Saturday, September 27, 2014

Nice Summary of Six Years of Micro 4/3 on

Dancing, Golden Gate Park, by Reed A. George
Panasonic Lumix DMC-G1, Voigtlander 28mm f2 Ultron Lens
I have spent a lot of time shooting, and thinking about, the Micro 4/3 format. In fact, my blog is named in observance of the standard "DMC-XX..." camera model designation of Panasonic's Lumix cameras. For Panasonic, the DMC-G1 was the first Micro 4/3 camera. I made good use of that one. Then, for an entire year, I focused mostly on shooting a pair of DMC-G3s.
I have ventured far and wide since that first year of 2012, but still regularly include Micro 4/3 gear and images in my posts.
The blog, started in 2009, has been focused on Micro 4/3 longer, and more exclusively than my own, but with fewer overall blog posts. Now they have posted a brief retrospective of what's gone on in terms of camera and lens development over the past six years.
(Click Here) to read the post on
I have been ambivalent over the years about whether or not the Micro 4/3 sensor size was the right compromise between sensor size (larger would provide better image quality) and equipment size (smaller sensors lead to smaller cameras and lenses). About a year or two ago, it seemed that APS-C was about the smallest you could go and still expect truly excellent image quality at higher iso settings. Now, I'm beginning to once again think that Micro 4/3 may turn out to be an ideal size.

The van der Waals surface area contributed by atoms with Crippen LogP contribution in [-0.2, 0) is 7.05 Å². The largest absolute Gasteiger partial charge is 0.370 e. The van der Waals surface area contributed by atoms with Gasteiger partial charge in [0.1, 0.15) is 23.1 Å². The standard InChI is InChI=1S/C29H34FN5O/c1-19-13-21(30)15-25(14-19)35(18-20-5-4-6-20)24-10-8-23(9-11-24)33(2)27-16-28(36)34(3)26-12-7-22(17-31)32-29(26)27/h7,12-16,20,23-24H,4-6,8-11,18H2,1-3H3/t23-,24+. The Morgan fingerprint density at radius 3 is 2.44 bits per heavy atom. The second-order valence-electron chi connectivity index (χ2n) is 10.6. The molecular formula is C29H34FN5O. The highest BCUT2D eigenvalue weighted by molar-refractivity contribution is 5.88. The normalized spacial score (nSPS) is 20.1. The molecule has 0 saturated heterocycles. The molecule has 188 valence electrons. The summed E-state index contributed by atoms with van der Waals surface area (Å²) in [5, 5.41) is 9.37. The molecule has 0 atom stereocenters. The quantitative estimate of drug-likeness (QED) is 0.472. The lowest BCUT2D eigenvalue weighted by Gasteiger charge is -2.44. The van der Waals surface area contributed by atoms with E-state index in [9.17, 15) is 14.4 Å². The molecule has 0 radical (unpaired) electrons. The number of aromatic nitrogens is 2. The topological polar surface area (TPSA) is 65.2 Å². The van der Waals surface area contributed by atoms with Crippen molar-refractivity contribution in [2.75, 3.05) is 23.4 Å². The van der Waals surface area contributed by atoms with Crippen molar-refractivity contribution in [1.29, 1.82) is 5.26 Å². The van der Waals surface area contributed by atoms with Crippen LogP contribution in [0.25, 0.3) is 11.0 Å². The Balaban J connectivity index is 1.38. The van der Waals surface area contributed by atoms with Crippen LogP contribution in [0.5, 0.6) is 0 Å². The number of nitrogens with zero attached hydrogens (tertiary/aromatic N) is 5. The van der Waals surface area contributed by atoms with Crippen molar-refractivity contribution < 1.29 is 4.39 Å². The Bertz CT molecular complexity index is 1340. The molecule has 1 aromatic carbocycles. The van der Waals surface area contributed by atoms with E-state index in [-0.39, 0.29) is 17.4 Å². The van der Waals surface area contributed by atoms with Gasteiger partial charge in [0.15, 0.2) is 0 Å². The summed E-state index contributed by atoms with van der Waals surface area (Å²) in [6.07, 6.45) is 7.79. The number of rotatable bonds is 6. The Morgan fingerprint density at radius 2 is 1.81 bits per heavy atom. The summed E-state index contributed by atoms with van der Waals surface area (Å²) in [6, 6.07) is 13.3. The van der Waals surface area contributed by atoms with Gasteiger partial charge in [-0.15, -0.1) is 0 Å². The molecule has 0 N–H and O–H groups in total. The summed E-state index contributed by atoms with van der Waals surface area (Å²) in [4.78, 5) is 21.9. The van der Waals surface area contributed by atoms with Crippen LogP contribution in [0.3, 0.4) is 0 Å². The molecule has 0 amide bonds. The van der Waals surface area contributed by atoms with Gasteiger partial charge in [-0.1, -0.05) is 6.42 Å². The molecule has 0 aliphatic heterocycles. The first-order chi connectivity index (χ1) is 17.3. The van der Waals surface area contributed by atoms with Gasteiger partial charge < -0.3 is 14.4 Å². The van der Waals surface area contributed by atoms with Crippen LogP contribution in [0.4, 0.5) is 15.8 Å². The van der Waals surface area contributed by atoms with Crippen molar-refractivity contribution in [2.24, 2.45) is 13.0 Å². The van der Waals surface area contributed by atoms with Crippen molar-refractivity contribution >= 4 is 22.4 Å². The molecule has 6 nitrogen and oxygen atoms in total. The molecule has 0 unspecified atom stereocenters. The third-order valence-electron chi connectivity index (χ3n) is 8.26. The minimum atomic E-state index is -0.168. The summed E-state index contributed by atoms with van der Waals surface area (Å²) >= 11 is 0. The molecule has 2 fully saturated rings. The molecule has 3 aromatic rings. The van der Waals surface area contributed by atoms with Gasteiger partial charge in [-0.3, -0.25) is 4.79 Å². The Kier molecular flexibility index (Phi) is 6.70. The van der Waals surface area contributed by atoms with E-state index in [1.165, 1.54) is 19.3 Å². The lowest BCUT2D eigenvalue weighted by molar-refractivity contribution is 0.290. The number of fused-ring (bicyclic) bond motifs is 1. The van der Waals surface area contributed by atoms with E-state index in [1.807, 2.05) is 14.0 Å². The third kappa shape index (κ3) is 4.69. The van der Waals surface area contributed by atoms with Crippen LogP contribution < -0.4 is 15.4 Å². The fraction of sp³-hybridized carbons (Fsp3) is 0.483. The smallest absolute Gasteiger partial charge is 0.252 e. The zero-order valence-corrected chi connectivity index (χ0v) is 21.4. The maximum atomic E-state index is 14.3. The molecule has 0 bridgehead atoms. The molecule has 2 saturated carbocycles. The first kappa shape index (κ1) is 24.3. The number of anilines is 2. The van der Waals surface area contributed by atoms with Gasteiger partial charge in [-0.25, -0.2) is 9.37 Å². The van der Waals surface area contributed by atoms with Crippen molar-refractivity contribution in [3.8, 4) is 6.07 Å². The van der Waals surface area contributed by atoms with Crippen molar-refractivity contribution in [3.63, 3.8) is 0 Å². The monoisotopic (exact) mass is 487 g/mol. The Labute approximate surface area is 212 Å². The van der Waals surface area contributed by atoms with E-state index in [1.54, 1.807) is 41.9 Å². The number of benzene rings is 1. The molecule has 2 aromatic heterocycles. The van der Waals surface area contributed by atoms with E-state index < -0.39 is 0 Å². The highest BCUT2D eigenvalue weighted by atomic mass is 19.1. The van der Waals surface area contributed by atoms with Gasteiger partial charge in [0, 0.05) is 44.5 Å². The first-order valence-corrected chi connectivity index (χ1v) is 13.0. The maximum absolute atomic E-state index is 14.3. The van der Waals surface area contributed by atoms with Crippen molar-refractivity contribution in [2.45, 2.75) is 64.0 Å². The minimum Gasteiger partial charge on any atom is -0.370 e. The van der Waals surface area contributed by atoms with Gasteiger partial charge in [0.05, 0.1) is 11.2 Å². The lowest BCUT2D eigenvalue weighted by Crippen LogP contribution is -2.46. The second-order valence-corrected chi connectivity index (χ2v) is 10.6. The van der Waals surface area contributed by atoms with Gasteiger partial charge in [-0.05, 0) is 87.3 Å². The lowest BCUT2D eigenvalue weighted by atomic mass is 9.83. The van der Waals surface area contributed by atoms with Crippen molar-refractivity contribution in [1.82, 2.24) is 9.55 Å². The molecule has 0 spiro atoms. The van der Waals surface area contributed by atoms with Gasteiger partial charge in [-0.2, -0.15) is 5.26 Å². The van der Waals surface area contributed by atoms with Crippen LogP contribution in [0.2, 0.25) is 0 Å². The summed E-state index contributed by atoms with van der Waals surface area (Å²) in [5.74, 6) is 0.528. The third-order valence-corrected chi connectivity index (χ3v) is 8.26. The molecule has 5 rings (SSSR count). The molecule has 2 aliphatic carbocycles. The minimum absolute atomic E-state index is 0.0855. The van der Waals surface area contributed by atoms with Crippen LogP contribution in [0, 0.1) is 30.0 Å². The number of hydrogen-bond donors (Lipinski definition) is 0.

In the Magnum workshop that I just attended, I shot with both my Leica M9, a full frame digital rangefinder, and the Lumix DMC-GX7, a Micro 4/3 camera. As it turned out, I used the GX7 for most of my shooting, which included a lot of bike rides around the Cape Cod National Seashore; most of the images in my final project submission were shot on Micro 4/3. There were certainly no complaints about image quality.
In fact, at the same workshop, David Alan Harvey showed us his new book Based on a True Story. The cover shot was made with a Lumix GF1 Micro 4/3 camera. It's hard to argue with the image quality he achieved.
It will be interesting to see how the evolution of Micro 4/3 proceeds over the coming several years.